Seattle Schools Superintendent Larry Nyland, left, talks with Johnny Hoang, 5, on his first day of kindergarten at Concord International School, Thursday, Sept. 17, 2015, in Seattle. Nyland was visiting the school Thursday on the first day for students in the Seattle School District to begin classes for the new school year following a weeklong teachers strike. (AP Photo/Ted S. Warren)

Seattle Schools Superintendent Larry Nyland, left, talks with Johnny Hoang, 5, on his first day of kindergarten at Concord International School, Thursday, Sept. 17, 2015, in Seattle. Nyland was visiting the school Thursday on the first day for students in the Seattle School District to begin classes for the new school year following a weeklong teachers strike. (AP Photo/Ted S. Warren)

Seattle students start school with teachers strike suspended

SEATTLE — Yellow school buses rolled through Seattle’s streets and noisy schoolchildren packed playgrounds again as thousands of students started the school year Thursday that was delayed by a weeklong teachers strike.

The walkout began Sept. 9 in Washington state’s largest school district, its first in three decades, and was put on hold after the union and Seattle Public Schools reached a tentative contract agreement. The full union membership will vote on the deal Sunday.

The contract dispute marked a strategy shift by teachers nationwide to take on broader issues that promote the public interest, experts have said. The Seattle teachers union tapped into community protests over too much testing, not enough recess and concerns about racial disparity in discipline and student performance.

Educators also complained that the city’s high-paid technology industry had priced them out of living in the city where they teach, especially since they had gone six years without a state cost-of-living adjustment. The district provided raises totaling 8 percent out of local levy money.

An overnight bargaining session earlier this week found compromise, allowing 53,000 students to begin their first day of school Thursday. Kids huddled with their friends, parents helped younger children find new classrooms and many pulled out cameras to snap selfies.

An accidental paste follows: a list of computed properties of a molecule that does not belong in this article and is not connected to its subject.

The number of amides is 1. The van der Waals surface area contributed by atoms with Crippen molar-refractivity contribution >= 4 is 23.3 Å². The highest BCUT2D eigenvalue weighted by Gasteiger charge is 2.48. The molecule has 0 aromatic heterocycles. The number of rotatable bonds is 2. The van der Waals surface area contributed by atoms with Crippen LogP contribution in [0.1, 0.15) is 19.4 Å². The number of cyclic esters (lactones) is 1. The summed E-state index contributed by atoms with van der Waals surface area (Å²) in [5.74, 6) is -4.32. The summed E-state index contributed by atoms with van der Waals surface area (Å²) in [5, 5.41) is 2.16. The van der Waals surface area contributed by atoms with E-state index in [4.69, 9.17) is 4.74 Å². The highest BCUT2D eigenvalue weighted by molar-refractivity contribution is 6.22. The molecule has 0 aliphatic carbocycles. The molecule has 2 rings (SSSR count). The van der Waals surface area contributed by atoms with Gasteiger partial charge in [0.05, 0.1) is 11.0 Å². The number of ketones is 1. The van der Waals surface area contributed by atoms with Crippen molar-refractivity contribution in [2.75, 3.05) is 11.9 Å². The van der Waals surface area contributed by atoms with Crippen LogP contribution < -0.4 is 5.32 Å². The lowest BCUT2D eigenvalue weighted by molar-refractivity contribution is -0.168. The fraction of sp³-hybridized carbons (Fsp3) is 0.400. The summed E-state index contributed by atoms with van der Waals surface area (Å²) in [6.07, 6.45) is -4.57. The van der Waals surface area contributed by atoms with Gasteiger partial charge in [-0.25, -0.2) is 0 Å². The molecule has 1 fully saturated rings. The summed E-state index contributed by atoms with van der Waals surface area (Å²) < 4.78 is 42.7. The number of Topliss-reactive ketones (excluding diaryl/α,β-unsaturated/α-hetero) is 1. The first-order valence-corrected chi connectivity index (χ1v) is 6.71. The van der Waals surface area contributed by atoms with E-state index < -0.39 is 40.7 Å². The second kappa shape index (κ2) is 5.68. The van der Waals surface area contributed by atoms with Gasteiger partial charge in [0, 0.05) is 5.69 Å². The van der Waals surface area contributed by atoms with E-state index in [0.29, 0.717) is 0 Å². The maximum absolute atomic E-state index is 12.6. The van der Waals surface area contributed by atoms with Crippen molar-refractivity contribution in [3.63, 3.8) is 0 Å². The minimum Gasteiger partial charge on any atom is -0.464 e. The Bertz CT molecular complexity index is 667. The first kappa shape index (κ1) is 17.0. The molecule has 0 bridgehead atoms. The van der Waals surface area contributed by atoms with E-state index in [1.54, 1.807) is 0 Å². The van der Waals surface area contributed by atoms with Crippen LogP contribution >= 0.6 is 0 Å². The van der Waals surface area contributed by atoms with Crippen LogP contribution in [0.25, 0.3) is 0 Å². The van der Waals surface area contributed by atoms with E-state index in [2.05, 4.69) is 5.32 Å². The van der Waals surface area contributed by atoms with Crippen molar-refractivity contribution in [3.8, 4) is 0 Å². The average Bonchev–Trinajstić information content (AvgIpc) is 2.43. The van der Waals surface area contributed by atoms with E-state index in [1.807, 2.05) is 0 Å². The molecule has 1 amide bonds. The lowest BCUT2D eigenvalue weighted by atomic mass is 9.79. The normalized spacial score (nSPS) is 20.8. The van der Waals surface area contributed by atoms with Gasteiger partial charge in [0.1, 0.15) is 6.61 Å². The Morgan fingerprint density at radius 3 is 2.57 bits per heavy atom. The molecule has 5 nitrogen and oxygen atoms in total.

Alissa Bugge, who dropped her second-grader at Daniel Bagley Elementary, said she and her son were excited and relieved about the start of school. But she’s also worried about how they will have to make up the missed days.

Six days of school will have to be rescheduled, which the district said could extend the school year or shorten midyear vacation breaks. Graduation dates for seniors will likely change as well.

Bugge had mixed feelings about the strike, saying, “It’s hard to say. There are two sides to a story and not everybody knows it.”

The strike forced thousands of parents to juggle schedules. Some brought children to work, while others used city community centers that offered free care during extended hours or other programs.

The teachers union and school district hammered out a deal early Tuesday that gave teachers a 9.5 percent pay raise over three years, guaranteed 30-minute recesses for elementary students, a longer school day and more teacher input over standardized tests.

Michael Muto, a parent of two kids at Daniel Bagley Elementary, including one in special education, said he supported the strike because the teachers’ issues resonated with him. He backed their demand for a cap on caseloads for special education teachers, psychologists and other specialists.